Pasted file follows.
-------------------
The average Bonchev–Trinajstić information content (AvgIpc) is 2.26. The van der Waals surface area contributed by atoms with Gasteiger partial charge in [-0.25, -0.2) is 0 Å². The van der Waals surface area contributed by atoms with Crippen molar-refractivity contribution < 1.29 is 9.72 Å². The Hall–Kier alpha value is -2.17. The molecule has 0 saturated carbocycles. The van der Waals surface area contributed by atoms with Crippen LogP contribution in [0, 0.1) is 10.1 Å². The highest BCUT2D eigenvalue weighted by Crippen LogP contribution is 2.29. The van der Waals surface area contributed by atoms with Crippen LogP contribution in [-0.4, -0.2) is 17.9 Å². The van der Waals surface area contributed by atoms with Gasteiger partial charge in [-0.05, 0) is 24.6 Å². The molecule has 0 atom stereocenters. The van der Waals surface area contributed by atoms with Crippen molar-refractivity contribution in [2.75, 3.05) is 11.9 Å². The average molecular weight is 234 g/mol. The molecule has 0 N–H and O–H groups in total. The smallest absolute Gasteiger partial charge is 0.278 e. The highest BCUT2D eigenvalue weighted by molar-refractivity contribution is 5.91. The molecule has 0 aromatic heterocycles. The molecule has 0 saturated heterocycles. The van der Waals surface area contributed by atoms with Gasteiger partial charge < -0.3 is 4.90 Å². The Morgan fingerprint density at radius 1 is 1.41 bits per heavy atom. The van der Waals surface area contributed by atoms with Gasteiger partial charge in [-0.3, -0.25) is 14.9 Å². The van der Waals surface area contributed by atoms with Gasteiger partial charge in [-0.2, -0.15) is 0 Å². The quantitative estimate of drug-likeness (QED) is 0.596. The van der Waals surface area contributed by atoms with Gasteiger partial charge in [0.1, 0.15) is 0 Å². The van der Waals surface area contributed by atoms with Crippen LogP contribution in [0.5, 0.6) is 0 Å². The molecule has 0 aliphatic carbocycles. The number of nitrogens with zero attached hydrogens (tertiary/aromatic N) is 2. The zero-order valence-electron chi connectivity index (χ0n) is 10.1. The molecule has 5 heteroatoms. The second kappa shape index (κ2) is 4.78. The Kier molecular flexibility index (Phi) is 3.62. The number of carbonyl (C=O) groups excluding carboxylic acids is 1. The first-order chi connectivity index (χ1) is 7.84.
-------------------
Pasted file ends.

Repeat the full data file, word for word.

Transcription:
The average Bonchev–Trinajstić information content (AvgIpc) is 2.26. The van der Waals surface area contributed by atoms with Gasteiger partial charge in [-0.25, -0.2) is 0 Å². The van der Waals surface area contributed by atoms with Crippen molar-refractivity contribution < 1.29 is 9.72 Å². The Hall–Kier alpha value is -2.17. The molecule has 0 saturated carbocycles. The van der Waals surface area contributed by atoms with Crippen LogP contribution in [0, 0.1) is 10.1 Å². The highest BCUT2D eigenvalue weighted by Crippen LogP contribution is 2.29. The van der Waals surface area contributed by atoms with Crippen LogP contribution in [-0.4, -0.2) is 17.9 Å². The van der Waals surface area contributed by atoms with Gasteiger partial charge in [-0.05, 0) is 24.6 Å². The molecule has 0 atom stereocenters. The van der Waals surface area contributed by atoms with Crippen molar-refractivity contribution in [2.75, 3.05) is 11.9 Å². The average molecular weight is 234 g/mol. The molecule has 0 N–H and O–H groups in total. The smallest absolute Gasteiger partial charge is 0.278 e. The highest BCUT2D eigenvalue weighted by molar-refractivity contribution is 5.91. The molecule has 0 aromatic heterocycles. The molecule has 0 saturated heterocycles. The van der Waals surface area contributed by atoms with Gasteiger partial charge < -0.3 is 4.90 Å². The Morgan fingerprint density at radius 1 is 1.41 bits per heavy atom. The van der Waals surface area contributed by atoms with Gasteiger partial charge in [-0.3, -0.25) is 14.9 Å². The van der Waals surface area contributed by atoms with Gasteiger partial charge in [-0.2, -0.15) is 0 Å². The quantitative estimate of drug-likeness (QED) is 0.596. The van der Waals surface area contributed by atoms with Gasteiger partial charge in [0.1, 0.15) is 0 Å². The van der Waals surface area contributed by atoms with Crippen LogP contribution in [0.5, 0.6) is 0 Å². The molecule has 0 aliphatic carbocycles. The number of nitrogens with zero attached hydrogens (tertiary/aromatic N) is 2. The zero-order valence-electron chi connectivity index (χ0n) is 10.1. The molecule has 5 heteroatoms. The second kappa shape index (κ2) is 4.78. The Kier molecular flexibility index (Phi) is 3.62. The number of carbonyl (C=O) groups excluding carboxylic acids is 1. The first-order chi connectivity index (χ1) is 7.84.